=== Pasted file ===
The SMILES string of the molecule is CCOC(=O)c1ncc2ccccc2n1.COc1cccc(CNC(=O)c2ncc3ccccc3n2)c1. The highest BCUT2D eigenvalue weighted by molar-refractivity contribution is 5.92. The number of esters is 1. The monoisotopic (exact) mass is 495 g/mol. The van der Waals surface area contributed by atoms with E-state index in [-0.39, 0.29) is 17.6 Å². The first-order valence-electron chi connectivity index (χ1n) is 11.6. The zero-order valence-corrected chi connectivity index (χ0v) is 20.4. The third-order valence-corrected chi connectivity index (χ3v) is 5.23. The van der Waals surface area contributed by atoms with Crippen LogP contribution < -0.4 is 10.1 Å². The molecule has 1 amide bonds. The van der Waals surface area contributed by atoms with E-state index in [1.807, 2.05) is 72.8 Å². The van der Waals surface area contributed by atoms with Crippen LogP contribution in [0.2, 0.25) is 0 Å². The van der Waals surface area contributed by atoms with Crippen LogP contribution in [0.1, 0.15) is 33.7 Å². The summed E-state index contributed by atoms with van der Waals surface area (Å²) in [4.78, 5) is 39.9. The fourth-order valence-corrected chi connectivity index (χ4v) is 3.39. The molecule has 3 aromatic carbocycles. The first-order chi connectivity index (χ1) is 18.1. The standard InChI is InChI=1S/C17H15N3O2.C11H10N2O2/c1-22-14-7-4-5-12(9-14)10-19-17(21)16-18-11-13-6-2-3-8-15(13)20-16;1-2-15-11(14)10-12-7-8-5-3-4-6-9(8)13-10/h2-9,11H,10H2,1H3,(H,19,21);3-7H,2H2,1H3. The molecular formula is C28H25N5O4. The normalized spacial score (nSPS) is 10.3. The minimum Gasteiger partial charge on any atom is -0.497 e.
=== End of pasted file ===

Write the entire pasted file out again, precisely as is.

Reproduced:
The SMILES string of the molecule is CCOC(=O)c1ncc2ccccc2n1.COc1cccc(CNC(=O)c2ncc3ccccc3n2)c1. The highest BCUT2D eigenvalue weighted by molar-refractivity contribution is 5.92. The number of esters is 1. The monoisotopic (exact) mass is 495 g/mol. The van der Waals surface area contributed by atoms with E-state index in [-0.39, 0.29) is 17.6 Å². The first-order valence-electron chi connectivity index (χ1n) is 11.6. The zero-order valence-corrected chi connectivity index (χ0v) is 20.4. The third-order valence-corrected chi connectivity index (χ3v) is 5.23. The van der Waals surface area contributed by atoms with Crippen LogP contribution < -0.4 is 10.1 Å². The molecule has 1 amide bonds. The van der Waals surface area contributed by atoms with E-state index in [1.807, 2.05) is 72.8 Å². The van der Waals surface area contributed by atoms with Crippen LogP contribution in [0.2, 0.25) is 0 Å². The van der Waals surface area contributed by atoms with Crippen LogP contribution in [0.1, 0.15) is 33.7 Å². The summed E-state index contributed by atoms with van der Waals surface area (Å²) in [4.78, 5) is 39.9. The fourth-order valence-corrected chi connectivity index (χ4v) is 3.39. The molecule has 3 aromatic carbocycles. The first-order chi connectivity index (χ1) is 18.1. The standard InChI is InChI=1S/C17H15N3O2.C11H10N2O2/c1-22-14-7-4-5-12(9-14)10-19-17(21)16-18-11-13-6-2-3-8-15(13)20-16;1-2-15-11(14)10-12-7-8-5-3-4-6-9(8)13-10/h2-9,11H,10H2,1H3,(H,19,21);3-7H,2H2,1H3. The molecular formula is C28H25N5O4. The normalized spacial score (nSPS) is 10.3. The minimum Gasteiger partial charge on any atom is -0.497 e.